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Authors: Rex Stout

Tags: #Fiction, #General, #Political, #Mystery & Detective, #mystery, #Mystery fiction, #Private investigators - New York (State) - New York, #Wolfe; Nero (Fictitious character)

The Rubber Band

BOOK: The Rubber Band
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The Rubber Band
Rex Stout

In all his years of detecting, the unflappable Nero Wolfe has never encountered an investigation as damnably messy as this one. For what began as a clean case of larceny quickly sank into a quagmire of blackmail and broken promises, international scandal and cold-blooded murder.

Now Wolfe and his assistant, Archie Goodwin must bridge eras and oceans to find the link between a Wild West lynching and a respected British peer. Only then can they save Wolfe’s beautiful young client—and a hotly disputed stake of a cool million dollars.

The Rubber Band
by Rex Stout
Chapter 1

I threw down the magazine section of the Sunday Times and yawned. I looked at Nero Wolfe and yawned again. “Is this bird, S. J. Woolt, any relation or yours?”

Wolfe, letting fly with a dart and getting a king of clubs, paid no attention to me.

I went on. “I suppose not, since he spells it different. The reason I ask, an idea just raced madly into my bean. Why wouldn’t it be good for business if this S. J. Woolf did a picture of you and an article for the Times? God knows you’re full of material.” I took time out to grin, considering Wolfe’s size in the gross or physical aspect, and left the grin on as Wolfe grunted, stooping to pick up a dart he had dropped.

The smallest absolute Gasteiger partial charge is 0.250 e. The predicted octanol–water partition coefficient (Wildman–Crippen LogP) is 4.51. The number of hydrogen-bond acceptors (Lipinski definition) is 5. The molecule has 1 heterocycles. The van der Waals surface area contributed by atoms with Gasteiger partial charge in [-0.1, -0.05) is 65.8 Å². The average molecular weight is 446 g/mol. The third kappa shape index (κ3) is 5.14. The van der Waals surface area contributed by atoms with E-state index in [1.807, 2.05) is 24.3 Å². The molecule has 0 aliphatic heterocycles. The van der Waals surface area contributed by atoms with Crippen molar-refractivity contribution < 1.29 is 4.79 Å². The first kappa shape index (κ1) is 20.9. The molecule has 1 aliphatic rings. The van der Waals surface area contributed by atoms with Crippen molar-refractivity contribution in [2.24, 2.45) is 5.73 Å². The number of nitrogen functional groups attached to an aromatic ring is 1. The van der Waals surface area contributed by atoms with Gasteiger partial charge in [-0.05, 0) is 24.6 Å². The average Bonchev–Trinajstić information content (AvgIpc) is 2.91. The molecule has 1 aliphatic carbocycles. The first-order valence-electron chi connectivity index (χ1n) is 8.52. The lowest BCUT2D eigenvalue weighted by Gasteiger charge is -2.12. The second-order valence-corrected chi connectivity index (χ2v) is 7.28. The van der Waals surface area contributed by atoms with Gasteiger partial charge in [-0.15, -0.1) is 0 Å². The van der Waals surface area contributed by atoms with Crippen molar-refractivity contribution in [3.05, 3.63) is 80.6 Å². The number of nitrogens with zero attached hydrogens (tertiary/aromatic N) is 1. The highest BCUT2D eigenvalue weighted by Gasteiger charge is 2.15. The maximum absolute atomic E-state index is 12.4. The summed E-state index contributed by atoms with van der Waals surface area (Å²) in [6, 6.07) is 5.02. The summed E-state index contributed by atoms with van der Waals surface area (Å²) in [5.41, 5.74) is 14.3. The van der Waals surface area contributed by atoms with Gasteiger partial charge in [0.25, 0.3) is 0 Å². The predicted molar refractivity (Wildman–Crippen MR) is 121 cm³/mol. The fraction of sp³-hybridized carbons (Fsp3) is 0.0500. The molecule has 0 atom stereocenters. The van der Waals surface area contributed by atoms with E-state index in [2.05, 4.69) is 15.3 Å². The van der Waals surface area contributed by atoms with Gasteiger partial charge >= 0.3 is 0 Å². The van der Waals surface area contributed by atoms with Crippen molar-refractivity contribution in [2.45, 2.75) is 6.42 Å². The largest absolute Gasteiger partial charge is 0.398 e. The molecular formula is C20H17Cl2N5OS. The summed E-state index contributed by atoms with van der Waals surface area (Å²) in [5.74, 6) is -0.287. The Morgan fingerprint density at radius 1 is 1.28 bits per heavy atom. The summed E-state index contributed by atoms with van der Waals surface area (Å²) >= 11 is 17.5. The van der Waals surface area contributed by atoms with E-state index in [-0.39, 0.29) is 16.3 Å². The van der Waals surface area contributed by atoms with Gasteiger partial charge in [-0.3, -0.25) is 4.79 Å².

I resumed. “You couldn’t beat it for publicity, and as for class it’s Mount Everest. This guy Woolf only hits the high spots. I’ve been reading his pieces for years, and there’s been Einstein and the Prince of Wales and Babe Ruth and three Presidents of the United States (ones say, can you see very little in the White House) and the King of Siam and similar grandeur. His idea seems to be, champions only. That seems to let you in, and strange as it may appear, I’m not kidding, I really mean it. Among our extended circle there must be a couple of eminent gazabos that know him and would slip him the notion.”

Wolfe still paid no attention to me. As a matter of fact, I didn’t expect him to, since he was busy taking exercise. He had recently got the impression that he weighed too much—which was about the same as if the Atlantic Ocean formed the opinion that it was too wet—and so had added a new item to his daily routine. Since he only went outdoors for things like earthquakes and holocausts, he was rarely guilty of movement except when he was up on the roof with Horstmann and the orchids, from nine to eleven in the morning and four to six in the afternoon, and there was no provision there for pole vaulting.